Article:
Would you go to Jim Henson's 1960s far-out nightclub?

The man behind the Muppets envisioned the club as "entertainment of the future.... theater of the year 2000."

The Everett Collection

When Jim Henson is mentioned, it's pretty much a given that the first thing to come to mind is "puppets". While he is probably best remembered for The Muppet Show and the associated movies, it wouldn't be a surprise if you also associate him with Sesame Street, Fraggle Rock, Labyrinth, The Dark Crystal, or even The Jimmy Dean Show, where dog puppet Rowlf bantered with the country music star.

Yes, Jim Henson's many lasting works are a testament to his creativity. However, his imagination was not just limited to puppets.

Puppets were just one of the things that interested Jim Henson. While in his later career he would focus primarily on puppet-related projects, in the Sixties he worked on a variety of mediums. And baby, they were totally groovy.

In 1965, he made a short live-action film called Time Piece, a surrealist nearly dialogue-free project starring Henson himself. The experimental film revolves around a man trying to escape the passage of time. The short was nominated for an Oscar but lost to a French short film called The Chicken. 

In 1969, Henson followed Time Piece up with The Cube, an hour-long teleplay about an unnamed man — literally named "The Man in the Cube" — played by Richard Schaal, who you may know as Chuckles the Clown from The Mary Tyler Moore Show or as Leo Heatherton in Phyllis. In this strange film, reality is subjective while a man is trapped in a cube with various people entering and exiting.

In the mid-to-late Sixties, Henson embarked on an even more ambitious project: a nightclub. Specifically, "a sensational glimpse into the inner contents of our time—a vital, living, expanding experience that consumes its audience." 

Can you dig it, man? 

Henson sketched a dome-shaped nightclub, meant to be a truly immersive art experience. The club would be named Cyclia, and according to the sales brochures, "Cyclia is the entertainment experience of the future—theater of the year 2000."

...Hey, remember that in 1966 the year 2000 was still the far-flung future.

The defining point to Cyclia was going to be faceted, crystalline shapes all across the walls, floors, and ceilings with video projected on them to align with whatever music was playing. This could be video of forests and slowly swirling paint to a relaxing folk song, or bright colorful bursts of animation for a rock number.

Henson nearly purchased a location in Manhattan for Cyclia for a cool $200k. However, the deal fell through, and the nightclub never materialized. A few rare snippets of the videos that were meant to be projected still exist. Take a look:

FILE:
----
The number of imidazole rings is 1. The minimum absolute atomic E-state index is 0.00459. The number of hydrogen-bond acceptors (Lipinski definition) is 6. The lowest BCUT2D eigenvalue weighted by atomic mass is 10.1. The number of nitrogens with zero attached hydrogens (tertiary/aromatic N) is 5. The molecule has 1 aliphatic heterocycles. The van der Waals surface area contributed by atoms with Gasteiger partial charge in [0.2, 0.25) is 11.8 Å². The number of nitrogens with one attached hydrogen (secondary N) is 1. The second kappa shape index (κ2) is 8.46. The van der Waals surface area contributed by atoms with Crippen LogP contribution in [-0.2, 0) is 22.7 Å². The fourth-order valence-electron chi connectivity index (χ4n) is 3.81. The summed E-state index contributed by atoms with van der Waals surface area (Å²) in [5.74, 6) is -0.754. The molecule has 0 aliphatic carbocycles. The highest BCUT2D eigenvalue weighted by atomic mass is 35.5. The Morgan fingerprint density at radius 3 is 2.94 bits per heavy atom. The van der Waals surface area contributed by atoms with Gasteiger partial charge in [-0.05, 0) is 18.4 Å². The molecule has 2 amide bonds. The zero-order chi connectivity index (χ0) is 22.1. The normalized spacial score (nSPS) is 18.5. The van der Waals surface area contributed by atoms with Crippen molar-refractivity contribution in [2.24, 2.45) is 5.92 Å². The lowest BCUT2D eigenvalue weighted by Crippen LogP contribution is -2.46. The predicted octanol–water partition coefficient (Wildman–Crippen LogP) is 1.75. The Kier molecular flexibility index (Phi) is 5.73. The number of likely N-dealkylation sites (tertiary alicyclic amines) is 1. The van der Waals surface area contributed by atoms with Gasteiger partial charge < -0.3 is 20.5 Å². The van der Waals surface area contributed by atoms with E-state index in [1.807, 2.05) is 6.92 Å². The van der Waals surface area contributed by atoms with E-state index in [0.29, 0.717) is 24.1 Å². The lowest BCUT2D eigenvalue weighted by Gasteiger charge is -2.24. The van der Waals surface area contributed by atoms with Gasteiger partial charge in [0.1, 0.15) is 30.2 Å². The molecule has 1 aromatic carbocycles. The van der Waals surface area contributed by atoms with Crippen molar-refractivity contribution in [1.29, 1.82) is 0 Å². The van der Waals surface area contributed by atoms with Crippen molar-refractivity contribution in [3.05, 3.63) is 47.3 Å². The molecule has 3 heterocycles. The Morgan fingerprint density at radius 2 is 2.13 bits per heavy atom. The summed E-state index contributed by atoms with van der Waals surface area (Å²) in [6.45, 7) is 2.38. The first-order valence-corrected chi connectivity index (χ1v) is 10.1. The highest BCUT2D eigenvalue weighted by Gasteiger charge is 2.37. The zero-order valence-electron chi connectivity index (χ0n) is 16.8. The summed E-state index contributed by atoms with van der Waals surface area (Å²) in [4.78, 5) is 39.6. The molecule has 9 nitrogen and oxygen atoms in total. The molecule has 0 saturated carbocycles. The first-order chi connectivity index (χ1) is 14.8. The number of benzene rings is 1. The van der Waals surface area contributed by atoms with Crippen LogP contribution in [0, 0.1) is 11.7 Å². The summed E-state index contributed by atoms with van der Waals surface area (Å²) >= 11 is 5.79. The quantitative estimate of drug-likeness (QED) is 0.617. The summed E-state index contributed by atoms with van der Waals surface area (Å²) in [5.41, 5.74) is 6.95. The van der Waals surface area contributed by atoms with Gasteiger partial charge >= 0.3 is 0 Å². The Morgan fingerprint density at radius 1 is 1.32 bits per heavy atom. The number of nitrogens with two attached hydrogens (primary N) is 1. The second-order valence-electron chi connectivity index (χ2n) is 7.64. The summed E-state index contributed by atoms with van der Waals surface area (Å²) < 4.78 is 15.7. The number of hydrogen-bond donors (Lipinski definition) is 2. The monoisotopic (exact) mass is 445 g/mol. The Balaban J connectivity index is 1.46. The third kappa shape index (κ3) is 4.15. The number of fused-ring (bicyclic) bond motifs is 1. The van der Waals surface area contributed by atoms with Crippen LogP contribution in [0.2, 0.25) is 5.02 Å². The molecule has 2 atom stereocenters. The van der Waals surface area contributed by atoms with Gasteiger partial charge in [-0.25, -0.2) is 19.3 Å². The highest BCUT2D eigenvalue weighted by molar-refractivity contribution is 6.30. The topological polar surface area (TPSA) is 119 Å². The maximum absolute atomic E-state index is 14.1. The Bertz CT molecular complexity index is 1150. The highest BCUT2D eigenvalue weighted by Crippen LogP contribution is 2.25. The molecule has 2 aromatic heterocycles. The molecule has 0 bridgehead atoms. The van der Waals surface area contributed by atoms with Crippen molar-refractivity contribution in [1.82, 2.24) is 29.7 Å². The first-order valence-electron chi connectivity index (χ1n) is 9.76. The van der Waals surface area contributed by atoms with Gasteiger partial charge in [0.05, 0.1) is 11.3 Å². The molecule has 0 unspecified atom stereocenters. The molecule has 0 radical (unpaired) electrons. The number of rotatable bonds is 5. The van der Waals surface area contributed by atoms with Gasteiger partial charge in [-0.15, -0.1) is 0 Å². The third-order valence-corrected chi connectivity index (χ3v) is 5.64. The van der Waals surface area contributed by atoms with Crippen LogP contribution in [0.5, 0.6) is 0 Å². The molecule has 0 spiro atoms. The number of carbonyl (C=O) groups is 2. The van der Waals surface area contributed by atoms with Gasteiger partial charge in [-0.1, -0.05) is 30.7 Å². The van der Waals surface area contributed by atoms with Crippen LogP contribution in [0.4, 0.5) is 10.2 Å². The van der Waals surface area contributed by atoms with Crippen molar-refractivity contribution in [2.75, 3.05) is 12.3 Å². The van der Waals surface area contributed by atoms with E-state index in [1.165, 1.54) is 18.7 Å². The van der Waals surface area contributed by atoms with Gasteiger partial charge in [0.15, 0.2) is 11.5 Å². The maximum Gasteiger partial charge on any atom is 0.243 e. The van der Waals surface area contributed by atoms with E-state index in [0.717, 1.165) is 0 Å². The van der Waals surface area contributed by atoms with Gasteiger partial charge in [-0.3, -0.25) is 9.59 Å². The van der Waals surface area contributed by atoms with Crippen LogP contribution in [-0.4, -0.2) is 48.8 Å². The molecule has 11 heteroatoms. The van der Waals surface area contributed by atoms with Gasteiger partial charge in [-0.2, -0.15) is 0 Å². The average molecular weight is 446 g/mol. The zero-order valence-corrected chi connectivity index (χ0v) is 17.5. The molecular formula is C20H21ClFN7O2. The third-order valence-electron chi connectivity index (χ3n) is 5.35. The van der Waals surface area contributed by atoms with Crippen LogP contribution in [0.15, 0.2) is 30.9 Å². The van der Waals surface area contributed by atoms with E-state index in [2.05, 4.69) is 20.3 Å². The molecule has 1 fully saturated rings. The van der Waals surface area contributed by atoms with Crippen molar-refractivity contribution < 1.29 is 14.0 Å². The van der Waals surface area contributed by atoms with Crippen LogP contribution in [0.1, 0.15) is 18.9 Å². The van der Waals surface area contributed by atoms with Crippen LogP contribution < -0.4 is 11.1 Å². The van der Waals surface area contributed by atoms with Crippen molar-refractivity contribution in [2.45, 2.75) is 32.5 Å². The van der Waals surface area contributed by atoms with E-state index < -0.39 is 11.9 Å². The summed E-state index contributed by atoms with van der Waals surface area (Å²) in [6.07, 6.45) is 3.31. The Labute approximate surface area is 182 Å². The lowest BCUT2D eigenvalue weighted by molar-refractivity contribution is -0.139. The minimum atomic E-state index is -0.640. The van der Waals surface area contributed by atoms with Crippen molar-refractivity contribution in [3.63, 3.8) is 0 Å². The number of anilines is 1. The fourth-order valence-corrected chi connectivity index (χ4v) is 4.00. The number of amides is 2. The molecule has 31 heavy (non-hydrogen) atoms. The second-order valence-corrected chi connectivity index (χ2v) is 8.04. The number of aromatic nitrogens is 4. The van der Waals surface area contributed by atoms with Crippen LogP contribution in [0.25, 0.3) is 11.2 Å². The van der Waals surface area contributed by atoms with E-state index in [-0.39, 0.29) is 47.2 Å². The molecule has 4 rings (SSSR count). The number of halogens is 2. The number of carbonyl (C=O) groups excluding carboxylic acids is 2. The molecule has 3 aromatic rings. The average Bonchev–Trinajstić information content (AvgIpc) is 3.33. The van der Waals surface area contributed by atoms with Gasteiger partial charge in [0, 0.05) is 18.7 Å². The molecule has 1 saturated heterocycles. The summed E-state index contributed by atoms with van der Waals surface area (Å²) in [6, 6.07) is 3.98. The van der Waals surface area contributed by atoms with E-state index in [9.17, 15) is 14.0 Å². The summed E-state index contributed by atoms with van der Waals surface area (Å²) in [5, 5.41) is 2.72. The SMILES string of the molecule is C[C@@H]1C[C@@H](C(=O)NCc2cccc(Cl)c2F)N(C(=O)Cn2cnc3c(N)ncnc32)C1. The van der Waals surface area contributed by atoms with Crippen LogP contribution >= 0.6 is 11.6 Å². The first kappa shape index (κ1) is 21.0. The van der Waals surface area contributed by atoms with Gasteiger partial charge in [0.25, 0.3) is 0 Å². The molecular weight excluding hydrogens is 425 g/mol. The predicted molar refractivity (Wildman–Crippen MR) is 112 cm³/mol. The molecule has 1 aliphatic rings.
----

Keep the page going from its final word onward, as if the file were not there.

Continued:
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19 Comments

Deleted 13 months ago
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13 months ago
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Zip 13 months ago
Imagine how much more far out his club would be if he could have used Devo's version of "Can't Get No Satisfaction" like in that video clip.
I realize that this might be sacrilegious to lovers of classic rock and in particularly lovers of The Rolling Stones, but I actually prefer Devo's version. It's way cool.
I'll post this video of the song rather than of the music video because I had this album. Never actually saw the music video of it until I looked the song up on Youtube just now. Still prefer just the audio.

CouchPotato19 Zip 12 months ago
Much better version, you're right. Plus Devo doing "Working In a Coal Mine".
CouchPotato19 Zip 12 months ago
But where's the baby with the fork in the toaster?
TonyClifton 13 months ago
WAY WAY WAY WAY WAY WAAAAY ahead of his time!
evetsocrates 13 months ago
Wow... this is my kind of club! I'd do it today, along with the burgeoning rebirth of Winamp, Milkdrop's visuals would be heavily utilized, along with great dance music! (If anyone in L.A. is up for this, LMK!)
Sounds like the dome would be based on Buck Fuller's geodesic forms!
Runeshaper 13 months ago
Jim Henson was such a talented man and I totally would have been interested in his nightclub!
Bricat2001 13 months ago
Oooo I would love it if fraggle rock or the muppet show aired on metv.
evetsocrates Bricat2001 13 months ago
'The Dark Crystal' and 'Labyrinth' would be perfect for Svengoolie!
daDoctah 13 months ago
Given the time period, I'd worry that it'd have more in common with the setting of Henson's surreal teleplay "The Cube". YouTube link below; warning: running time 53 minutes plus:

CaptainDunsel daDoctah 13 months ago
I don't think I've seen that anywhere since the late 60's. But I still remember the bit where the Man in the Cube breaks one of the wall panels, and a repairman comes in to fix it. I'll probably have to watch just to see if I remember it right.
daDoctah CaptainDunsel 13 months ago
Back in the sixties, I chanced into it at exactly the same point. With people coming and going through various panels, the main character gets frustrated and breaks one to find nothing behind it but swirling colored lights. The repairman measures the irregularly shaped hole, phones out for a part number by code, and when the piece arrives it slips neatly into the hole with no seam showing.
Coldnorth CaptainDunsel 13 months ago
I remember that. So long ago I forgot about that
MrsPhilHarris 13 months ago
Personally I’m not a fan of psychedelia.
Mblack MrsPhilHarris 13 months ago
Animal drummed with the Grateful Dead for a while.
Mblack MrsPhilHarris 13 months ago
No. I was teasing.

But Bruce Hornsby did tour with them in the early nineties, but as a guest rather than member

MrsPhilHarris 13 months ago
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